Google Fiber has been in the works for quite some time now, and we’ve written about just what a difference all the additional bandwidth of the service makes, but now the infrastructure is done, and they’re ready to roll out to the larger customer base. That base? Kansas City, a long way away from Verizon’s FiOS stronghold in the Northeast. FiOS customers have long lorded it over Comcast that they had it so good, but Google’s people might be having the last laugh for their patience.
The big deal? Google Internet customers are getting gigabit internet (imagine downloading an HDX quality movie from Vudu in under a minute-and-a-half) for the same price as Verizon is charging. While the full TV package does run $20 more a month under contract, you do get over a hundred real video channels, an 8-tuner DVR that can handle 500 hours of programming, 1TB of cloud storage, and a free Nexus 7 tablet to be your remote control. Pretty darn sweet.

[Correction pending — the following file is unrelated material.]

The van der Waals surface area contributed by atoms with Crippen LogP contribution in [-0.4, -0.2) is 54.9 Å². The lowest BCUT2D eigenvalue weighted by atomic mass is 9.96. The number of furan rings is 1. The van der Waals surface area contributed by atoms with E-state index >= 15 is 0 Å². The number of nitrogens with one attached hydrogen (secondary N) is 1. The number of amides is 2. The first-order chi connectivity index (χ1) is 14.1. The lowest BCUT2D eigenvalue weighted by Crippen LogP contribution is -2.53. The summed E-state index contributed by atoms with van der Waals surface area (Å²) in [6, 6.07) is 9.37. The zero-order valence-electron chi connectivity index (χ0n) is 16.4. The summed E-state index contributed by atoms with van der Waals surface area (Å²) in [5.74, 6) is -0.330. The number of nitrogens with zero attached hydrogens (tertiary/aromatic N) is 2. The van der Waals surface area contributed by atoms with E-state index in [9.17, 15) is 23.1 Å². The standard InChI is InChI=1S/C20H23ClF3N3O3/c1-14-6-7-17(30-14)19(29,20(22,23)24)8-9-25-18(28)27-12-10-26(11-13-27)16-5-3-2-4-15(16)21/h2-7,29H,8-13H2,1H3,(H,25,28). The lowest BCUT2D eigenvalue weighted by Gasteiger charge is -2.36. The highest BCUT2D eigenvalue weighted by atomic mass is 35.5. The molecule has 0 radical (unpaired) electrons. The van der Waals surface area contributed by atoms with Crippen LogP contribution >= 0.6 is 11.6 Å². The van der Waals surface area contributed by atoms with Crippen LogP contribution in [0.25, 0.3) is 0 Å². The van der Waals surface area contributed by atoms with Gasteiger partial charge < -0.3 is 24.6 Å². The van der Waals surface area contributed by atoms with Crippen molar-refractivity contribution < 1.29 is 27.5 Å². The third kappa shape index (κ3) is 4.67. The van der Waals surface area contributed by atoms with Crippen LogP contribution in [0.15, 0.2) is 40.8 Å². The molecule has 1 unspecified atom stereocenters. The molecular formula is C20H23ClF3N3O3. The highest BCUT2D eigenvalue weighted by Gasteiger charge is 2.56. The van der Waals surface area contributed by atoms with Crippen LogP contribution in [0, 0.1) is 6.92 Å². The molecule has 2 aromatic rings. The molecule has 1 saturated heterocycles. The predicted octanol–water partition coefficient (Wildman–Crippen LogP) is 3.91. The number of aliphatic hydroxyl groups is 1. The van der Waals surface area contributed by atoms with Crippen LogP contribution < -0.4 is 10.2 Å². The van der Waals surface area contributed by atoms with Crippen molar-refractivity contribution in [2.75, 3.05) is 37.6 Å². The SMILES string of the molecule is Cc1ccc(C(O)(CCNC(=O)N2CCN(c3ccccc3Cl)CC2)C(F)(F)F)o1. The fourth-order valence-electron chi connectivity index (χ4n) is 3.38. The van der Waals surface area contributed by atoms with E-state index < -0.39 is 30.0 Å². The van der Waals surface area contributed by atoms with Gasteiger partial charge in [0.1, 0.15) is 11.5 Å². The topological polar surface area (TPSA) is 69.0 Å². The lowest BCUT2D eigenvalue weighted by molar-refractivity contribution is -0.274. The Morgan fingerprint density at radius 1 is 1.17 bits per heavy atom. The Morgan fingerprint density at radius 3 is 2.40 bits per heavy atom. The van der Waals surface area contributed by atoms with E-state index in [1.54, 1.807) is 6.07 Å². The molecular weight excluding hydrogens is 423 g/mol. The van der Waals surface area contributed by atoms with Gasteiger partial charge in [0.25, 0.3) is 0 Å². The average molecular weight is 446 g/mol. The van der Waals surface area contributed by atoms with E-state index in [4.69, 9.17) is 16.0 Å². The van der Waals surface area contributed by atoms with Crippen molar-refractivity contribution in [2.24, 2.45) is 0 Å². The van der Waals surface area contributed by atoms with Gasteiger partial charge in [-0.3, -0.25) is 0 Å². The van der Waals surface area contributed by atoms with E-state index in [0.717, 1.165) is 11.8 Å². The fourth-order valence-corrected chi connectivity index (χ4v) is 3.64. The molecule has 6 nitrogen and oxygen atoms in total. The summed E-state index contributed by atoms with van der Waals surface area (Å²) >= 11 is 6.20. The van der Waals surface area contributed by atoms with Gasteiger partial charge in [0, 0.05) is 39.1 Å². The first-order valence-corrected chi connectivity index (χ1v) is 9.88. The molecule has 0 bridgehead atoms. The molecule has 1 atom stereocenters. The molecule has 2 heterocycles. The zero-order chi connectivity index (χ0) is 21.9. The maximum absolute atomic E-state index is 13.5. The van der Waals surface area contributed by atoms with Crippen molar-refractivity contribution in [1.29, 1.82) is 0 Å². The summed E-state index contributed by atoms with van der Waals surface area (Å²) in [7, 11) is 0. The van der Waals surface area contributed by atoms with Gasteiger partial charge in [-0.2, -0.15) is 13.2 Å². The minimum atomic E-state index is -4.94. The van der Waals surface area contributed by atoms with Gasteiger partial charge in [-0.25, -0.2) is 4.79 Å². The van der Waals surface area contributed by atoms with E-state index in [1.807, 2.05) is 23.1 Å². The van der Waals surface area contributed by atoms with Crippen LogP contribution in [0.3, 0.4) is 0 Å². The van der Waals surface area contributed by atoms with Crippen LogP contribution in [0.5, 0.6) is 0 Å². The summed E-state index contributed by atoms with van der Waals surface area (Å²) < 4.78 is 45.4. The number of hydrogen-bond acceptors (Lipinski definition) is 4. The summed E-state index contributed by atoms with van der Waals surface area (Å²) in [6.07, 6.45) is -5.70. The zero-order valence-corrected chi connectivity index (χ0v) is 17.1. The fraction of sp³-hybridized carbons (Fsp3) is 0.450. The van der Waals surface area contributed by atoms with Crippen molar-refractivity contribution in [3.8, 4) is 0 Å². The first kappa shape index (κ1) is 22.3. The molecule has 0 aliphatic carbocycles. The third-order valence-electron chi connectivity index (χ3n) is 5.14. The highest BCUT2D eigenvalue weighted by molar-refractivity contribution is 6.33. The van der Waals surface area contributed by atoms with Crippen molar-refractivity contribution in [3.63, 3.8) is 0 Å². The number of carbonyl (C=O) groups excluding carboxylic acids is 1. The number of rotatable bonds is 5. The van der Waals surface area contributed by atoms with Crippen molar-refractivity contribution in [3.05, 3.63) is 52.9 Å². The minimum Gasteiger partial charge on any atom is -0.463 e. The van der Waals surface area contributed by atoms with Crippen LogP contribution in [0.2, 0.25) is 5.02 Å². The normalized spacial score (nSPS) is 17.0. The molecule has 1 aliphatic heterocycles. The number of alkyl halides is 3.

Google is also offering free 5mbps internet to anyone who pays the $300 installation fee, an offer that will be good for at least 7 years.
If rumors are true, Verizon’s inheriting of cell phone spectrum from Comcast carried a lot of restrictions as to how they can expand FiOS in the future, and since Verizon was only really ever interested in running installations in affluent areas to begin with, they’re probably pretty happy to sit where they are and try to crush Netflix with Redbox’s help for the moment. Google, who has no such restrictions, has the opportunity to expand all over the country, even though it says it has no intentions of doing so just yet.
The expansion of Google Fiber is entirely dependent on “fiberhoods” requesting the cables be run to them, so start calling or emailing Google if you’re not already in one of the few locations in the middle of the country set for Google Fiber service. If the analysts are right, and Google is just being coy, those currently on Comcast — or, god help you, Time Warner customer — you may finally have something resembling choice coming to your house in the reasonably near future.
Via: [Google Fiber]